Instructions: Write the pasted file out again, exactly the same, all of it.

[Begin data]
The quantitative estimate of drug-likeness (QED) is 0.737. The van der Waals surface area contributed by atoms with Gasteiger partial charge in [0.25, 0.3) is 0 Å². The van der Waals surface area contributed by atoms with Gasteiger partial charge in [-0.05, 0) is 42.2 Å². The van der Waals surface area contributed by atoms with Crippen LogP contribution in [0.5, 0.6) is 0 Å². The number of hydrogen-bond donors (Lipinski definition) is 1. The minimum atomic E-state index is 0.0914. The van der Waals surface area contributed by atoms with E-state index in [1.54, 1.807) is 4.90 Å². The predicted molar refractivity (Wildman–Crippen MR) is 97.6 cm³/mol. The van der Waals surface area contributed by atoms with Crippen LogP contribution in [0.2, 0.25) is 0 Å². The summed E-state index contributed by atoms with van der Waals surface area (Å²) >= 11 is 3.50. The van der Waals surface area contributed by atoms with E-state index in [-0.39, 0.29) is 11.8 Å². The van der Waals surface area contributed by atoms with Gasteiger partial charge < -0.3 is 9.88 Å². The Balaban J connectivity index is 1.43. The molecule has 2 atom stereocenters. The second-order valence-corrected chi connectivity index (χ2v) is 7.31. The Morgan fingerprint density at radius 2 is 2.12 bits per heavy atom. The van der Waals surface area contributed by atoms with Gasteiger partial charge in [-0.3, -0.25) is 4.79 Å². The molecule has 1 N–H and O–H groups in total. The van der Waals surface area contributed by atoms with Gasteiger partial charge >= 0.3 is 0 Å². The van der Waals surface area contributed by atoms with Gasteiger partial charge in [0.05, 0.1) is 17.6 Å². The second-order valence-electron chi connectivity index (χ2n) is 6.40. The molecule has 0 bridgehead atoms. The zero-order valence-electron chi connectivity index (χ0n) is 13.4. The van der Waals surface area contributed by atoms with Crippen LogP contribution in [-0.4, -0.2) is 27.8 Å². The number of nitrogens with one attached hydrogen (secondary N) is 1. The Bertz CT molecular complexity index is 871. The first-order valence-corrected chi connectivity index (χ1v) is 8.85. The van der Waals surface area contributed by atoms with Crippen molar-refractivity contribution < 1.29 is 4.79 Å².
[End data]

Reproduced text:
The quantitative estimate of drug-likeness (QED) is 0.737. The van der Waals surface area contributed by atoms with Gasteiger partial charge in [0.25, 0.3) is 0 Å². The van der Waals surface area contributed by atoms with Gasteiger partial charge in [-0.05, 0) is 42.2 Å². The van der Waals surface area contributed by atoms with Crippen LogP contribution in [0.5, 0.6) is 0 Å². The number of hydrogen-bond donors (Lipinski definition) is 1. The minimum atomic E-state index is 0.0914. The van der Waals surface area contributed by atoms with E-state index in [1.54, 1.807) is 4.90 Å². The predicted molar refractivity (Wildman–Crippen MR) is 97.6 cm³/mol. The van der Waals surface area contributed by atoms with Crippen LogP contribution in [0.2, 0.25) is 0 Å². The summed E-state index contributed by atoms with van der Waals surface area (Å²) >= 11 is 3.50. The van der Waals surface area contributed by atoms with E-state index in [-0.39, 0.29) is 11.8 Å². The van der Waals surface area contributed by atoms with Gasteiger partial charge < -0.3 is 9.88 Å². The Balaban J connectivity index is 1.43. The molecule has 2 atom stereocenters. The second-order valence-corrected chi connectivity index (χ2v) is 7.31. The Morgan fingerprint density at radius 2 is 2.12 bits per heavy atom. The van der Waals surface area contributed by atoms with Gasteiger partial charge in [-0.3, -0.25) is 4.79 Å². The molecule has 1 N–H and O–H groups in total. The van der Waals surface area contributed by atoms with Gasteiger partial charge >= 0.3 is 0 Å². The van der Waals surface area contributed by atoms with Gasteiger partial charge in [0.05, 0.1) is 17.6 Å². The second-order valence-electron chi connectivity index (χ2n) is 6.40. The molecule has 0 bridgehead atoms. The zero-order valence-electron chi connectivity index (χ0n) is 13.4. The van der Waals surface area contributed by atoms with Crippen LogP contribution in [-0.4, -0.2) is 27.8 Å². The number of nitrogens with one attached hydrogen (secondary N) is 1. The Bertz CT molecular complexity index is 871. The first-order valence-corrected chi connectivity index (χ1v) is 8.85. The van der Waals surface area contributed by atoms with Crippen molar-refractivity contribution < 1.29 is 4.79 Å².